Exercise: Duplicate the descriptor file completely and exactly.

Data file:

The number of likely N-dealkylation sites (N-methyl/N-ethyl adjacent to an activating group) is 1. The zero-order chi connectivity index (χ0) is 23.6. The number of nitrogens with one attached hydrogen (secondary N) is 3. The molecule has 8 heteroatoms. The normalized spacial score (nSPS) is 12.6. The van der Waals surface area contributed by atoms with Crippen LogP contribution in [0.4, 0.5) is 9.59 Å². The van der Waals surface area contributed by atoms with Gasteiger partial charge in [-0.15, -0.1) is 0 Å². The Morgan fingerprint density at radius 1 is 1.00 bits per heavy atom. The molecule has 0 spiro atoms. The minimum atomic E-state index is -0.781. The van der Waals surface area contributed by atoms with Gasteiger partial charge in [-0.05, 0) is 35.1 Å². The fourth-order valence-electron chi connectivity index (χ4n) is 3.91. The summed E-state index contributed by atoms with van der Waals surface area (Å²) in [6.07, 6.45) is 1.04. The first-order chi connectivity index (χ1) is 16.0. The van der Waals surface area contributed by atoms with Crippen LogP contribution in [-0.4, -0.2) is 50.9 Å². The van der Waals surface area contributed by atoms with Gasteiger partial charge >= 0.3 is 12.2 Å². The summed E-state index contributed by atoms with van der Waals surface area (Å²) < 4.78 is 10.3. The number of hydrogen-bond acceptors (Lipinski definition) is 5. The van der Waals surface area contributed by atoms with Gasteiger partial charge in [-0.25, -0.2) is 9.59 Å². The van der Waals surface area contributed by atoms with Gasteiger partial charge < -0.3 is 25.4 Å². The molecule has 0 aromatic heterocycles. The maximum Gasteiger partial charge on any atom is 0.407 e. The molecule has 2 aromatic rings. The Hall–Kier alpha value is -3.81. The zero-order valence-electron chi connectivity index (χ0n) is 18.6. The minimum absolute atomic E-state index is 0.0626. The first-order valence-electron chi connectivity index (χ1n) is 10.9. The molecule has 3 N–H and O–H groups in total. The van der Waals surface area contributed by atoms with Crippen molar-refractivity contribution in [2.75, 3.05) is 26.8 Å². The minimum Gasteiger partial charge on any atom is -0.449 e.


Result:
The number of likely N-dealkylation sites (N-methyl/N-ethyl adjacent to an activating group) is 1. The zero-order chi connectivity index (χ0) is 23.6. The number of nitrogens with one attached hydrogen (secondary N) is 3. The molecule has 8 heteroatoms. The normalized spacial score (nSPS) is 12.6. The van der Waals surface area contributed by atoms with Crippen LogP contribution in [0.4, 0.5) is 9.59 Å². The van der Waals surface area contributed by atoms with Gasteiger partial charge in [-0.15, -0.1) is 0 Å². The Morgan fingerprint density at radius 1 is 1.00 bits per heavy atom. The molecule has 0 spiro atoms. The minimum atomic E-state index is -0.781. The van der Waals surface area contributed by atoms with Gasteiger partial charge in [-0.05, 0) is 35.1 Å². The fourth-order valence-electron chi connectivity index (χ4n) is 3.91. The summed E-state index contributed by atoms with van der Waals surface area (Å²) in [6.07, 6.45) is 1.04. The first-order chi connectivity index (χ1) is 16.0. The van der Waals surface area contributed by atoms with Crippen LogP contribution in [-0.4, -0.2) is 50.9 Å². The van der Waals surface area contributed by atoms with Gasteiger partial charge >= 0.3 is 12.2 Å². The summed E-state index contributed by atoms with van der Waals surface area (Å²) < 4.78 is 10.3. The number of hydrogen-bond acceptors (Lipinski definition) is 5. The van der Waals surface area contributed by atoms with Gasteiger partial charge in [-0.25, -0.2) is 9.59 Å². The van der Waals surface area contributed by atoms with Gasteiger partial charge < -0.3 is 25.4 Å². The molecule has 0 aromatic heterocycles. The maximum Gasteiger partial charge on any atom is 0.407 e. The molecule has 2 aromatic rings. The Hall–Kier alpha value is -3.81. The zero-order valence-electron chi connectivity index (χ0n) is 18.6. The minimum absolute atomic E-state index is 0.0626. The first-order valence-electron chi connectivity index (χ1n) is 10.9. The molecule has 3 N–H and O–H groups in total. The van der Waals surface area contributed by atoms with Crippen molar-refractivity contribution in [2.75, 3.05) is 26.8 Å². The minimum Gasteiger partial charge on any atom is -0.449 e.